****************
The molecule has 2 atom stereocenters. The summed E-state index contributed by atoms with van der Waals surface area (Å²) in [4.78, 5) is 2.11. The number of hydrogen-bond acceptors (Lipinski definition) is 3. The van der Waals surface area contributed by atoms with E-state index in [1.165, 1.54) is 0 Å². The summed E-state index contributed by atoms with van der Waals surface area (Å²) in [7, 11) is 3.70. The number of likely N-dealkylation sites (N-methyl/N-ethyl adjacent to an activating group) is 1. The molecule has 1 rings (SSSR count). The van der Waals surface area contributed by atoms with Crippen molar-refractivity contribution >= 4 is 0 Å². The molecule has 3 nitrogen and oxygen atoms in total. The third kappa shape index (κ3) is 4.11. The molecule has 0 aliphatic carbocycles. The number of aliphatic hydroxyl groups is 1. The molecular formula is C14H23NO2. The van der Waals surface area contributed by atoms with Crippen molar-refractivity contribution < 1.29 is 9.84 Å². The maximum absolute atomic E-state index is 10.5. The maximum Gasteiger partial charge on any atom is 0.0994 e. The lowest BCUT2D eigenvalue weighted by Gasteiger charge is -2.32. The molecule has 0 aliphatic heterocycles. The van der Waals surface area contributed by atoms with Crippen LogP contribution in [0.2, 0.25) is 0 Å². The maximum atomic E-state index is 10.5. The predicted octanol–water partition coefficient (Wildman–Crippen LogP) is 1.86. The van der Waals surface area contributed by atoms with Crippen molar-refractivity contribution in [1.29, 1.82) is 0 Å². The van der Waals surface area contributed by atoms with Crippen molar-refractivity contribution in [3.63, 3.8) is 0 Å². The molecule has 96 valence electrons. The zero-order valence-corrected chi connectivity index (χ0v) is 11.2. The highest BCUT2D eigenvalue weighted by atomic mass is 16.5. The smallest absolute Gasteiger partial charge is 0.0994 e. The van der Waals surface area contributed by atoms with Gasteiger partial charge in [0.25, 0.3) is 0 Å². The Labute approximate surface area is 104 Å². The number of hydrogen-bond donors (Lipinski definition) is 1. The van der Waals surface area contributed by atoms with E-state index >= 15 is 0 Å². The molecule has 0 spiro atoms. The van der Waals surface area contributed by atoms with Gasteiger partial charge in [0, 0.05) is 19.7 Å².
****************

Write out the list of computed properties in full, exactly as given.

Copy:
The molecule has 2 atom stereocenters. The summed E-state index contributed by atoms with van der Waals surface area (Å²) in [4.78, 5) is 2.11. The number of hydrogen-bond acceptors (Lipinski definition) is 3. The van der Waals surface area contributed by atoms with E-state index in [1.165, 1.54) is 0 Å². The summed E-state index contributed by atoms with van der Waals surface area (Å²) in [7, 11) is 3.70. The number of likely N-dealkylation sites (N-methyl/N-ethyl adjacent to an activating group) is 1. The molecule has 1 rings (SSSR count). The van der Waals surface area contributed by atoms with Crippen molar-refractivity contribution >= 4 is 0 Å². The molecule has 3 nitrogen and oxygen atoms in total. The third kappa shape index (κ3) is 4.11. The molecule has 0 aliphatic carbocycles. The number of aliphatic hydroxyl groups is 1. The molecular formula is C14H23NO2. The van der Waals surface area contributed by atoms with Crippen molar-refractivity contribution < 1.29 is 9.84 Å². The maximum absolute atomic E-state index is 10.5. The maximum Gasteiger partial charge on any atom is 0.0994 e. The lowest BCUT2D eigenvalue weighted by Gasteiger charge is -2.32. The molecule has 0 aliphatic heterocycles. The van der Waals surface area contributed by atoms with Crippen LogP contribution in [0.2, 0.25) is 0 Å². The maximum atomic E-state index is 10.5. The predicted octanol–water partition coefficient (Wildman–Crippen LogP) is 1.86. The van der Waals surface area contributed by atoms with Crippen molar-refractivity contribution in [1.29, 1.82) is 0 Å². The van der Waals surface area contributed by atoms with Crippen molar-refractivity contribution in [3.63, 3.8) is 0 Å². The molecule has 96 valence electrons. The zero-order valence-corrected chi connectivity index (χ0v) is 11.2. The highest BCUT2D eigenvalue weighted by atomic mass is 16.5. The smallest absolute Gasteiger partial charge is 0.0994 e. The van der Waals surface area contributed by atoms with Gasteiger partial charge in [0.25, 0.3) is 0 Å². The Labute approximate surface area is 104 Å². The number of hydrogen-bond donors (Lipinski definition) is 1. The van der Waals surface area contributed by atoms with E-state index >= 15 is 0 Å². The molecule has 0 spiro atoms. The van der Waals surface area contributed by atoms with Gasteiger partial charge in [0, 0.05) is 19.7 Å².